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The Affirmation of Solomon

The Supreme Court just ruled unanimously to uphold the Solomon Amendment, which has been interpreted to require schools accepting federal funds to allow military recruiters onto their campuses. This mostly affects law schools, whose students are the prime targets, yet most colleges today have nondiscrimination policies that are in direct conflict with the military's "don't ask, don't tell" rule.

In my days at The Sun, I wrote two editorials on this issue. While I still agree with their spirit, I have come around to realize that the Supreme Court's decision is entirely correct. My argument went like this: nondiscrimination for gays is essential; the military undermines this through its policy on homosexuals, which, although a step forward at the time, is not sufficient; ROTC, as a necessary and important part of Cornell's legacy, as well as a military institution, also has a problematic stance regarding gays on campus; the problem is not Solomon itself, which is smart legislation, but "don't ask, don't tell"; still, the Cornell Law School should take a stand and file an amicus brief against the Solomon Amendment on principle.

By the time I'd written the second editorial, I was beginning to question this line of argument -- but it wasn't the only piece I wrote that I didn't necessarily agree with. The issue as I see it now is that it's entirely up to students to decide for themselves whether they can justify seeking employment in the military. It's up to them, not the school, to make that decision for them. Yet, contrary to the main argument of the law schools challenging Solomon, there's no First Amendment issue here. They are still completely free to caution their students of the military's policy. In fact, in the case of Cornell and its "Open Hearts" mantra, it should do so in order to remain credible.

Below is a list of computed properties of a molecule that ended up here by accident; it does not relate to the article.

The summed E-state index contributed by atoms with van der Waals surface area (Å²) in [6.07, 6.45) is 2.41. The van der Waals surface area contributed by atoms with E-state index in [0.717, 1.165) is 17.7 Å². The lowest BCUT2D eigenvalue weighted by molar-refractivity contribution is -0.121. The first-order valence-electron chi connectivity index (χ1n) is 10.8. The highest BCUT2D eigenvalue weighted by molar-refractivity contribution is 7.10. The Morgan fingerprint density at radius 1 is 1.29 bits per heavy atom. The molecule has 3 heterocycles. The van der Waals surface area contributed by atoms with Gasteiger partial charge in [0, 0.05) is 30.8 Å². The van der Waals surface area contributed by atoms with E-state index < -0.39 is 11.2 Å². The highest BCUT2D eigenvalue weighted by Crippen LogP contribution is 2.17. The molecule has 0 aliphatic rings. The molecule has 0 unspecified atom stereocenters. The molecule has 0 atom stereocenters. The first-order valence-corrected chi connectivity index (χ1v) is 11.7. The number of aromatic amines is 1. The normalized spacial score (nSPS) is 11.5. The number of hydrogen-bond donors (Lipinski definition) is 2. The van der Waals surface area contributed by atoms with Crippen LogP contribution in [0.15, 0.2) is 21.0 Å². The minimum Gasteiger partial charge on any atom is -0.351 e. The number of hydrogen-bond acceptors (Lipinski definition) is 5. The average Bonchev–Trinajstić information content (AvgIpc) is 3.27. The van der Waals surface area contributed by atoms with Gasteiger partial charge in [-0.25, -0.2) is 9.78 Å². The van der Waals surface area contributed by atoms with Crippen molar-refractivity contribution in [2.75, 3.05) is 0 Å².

In past semesters, student activists have sought to undermine military recruiters by engaging them, then following the discussion with a revelation (whether true or not) that they are gay. Of course, this falls within the rich legacy of creative student activism at Cornell. What always made me a bit skeptical of their intentions, however, was the tendency for these activists to have explicit anti-military agendas. That's fine, of course, but my own view is that ROTC provides a valuable service to lower-income students, plus, it's part of Cornell's land-grant history and something that makes it unique. Those who don't want the military on campus should state so explicitly rather than doing it under the guise of opposing "don't ask, don't tell."

The Solomon decision is a victory for the rule of law and free speech. The last remaining battle: integrating gays into the military, as Truman did with African Americans in 1948. Then, this will no longer be an issue. Law school faculty should focus on making such legislation a priority instead; it's Congress, after all, that governs the military -- not the secretary of defense.

(Crossposted: the guess pulpit)

Andy Guess | Posted on March 06, 2006 (#)


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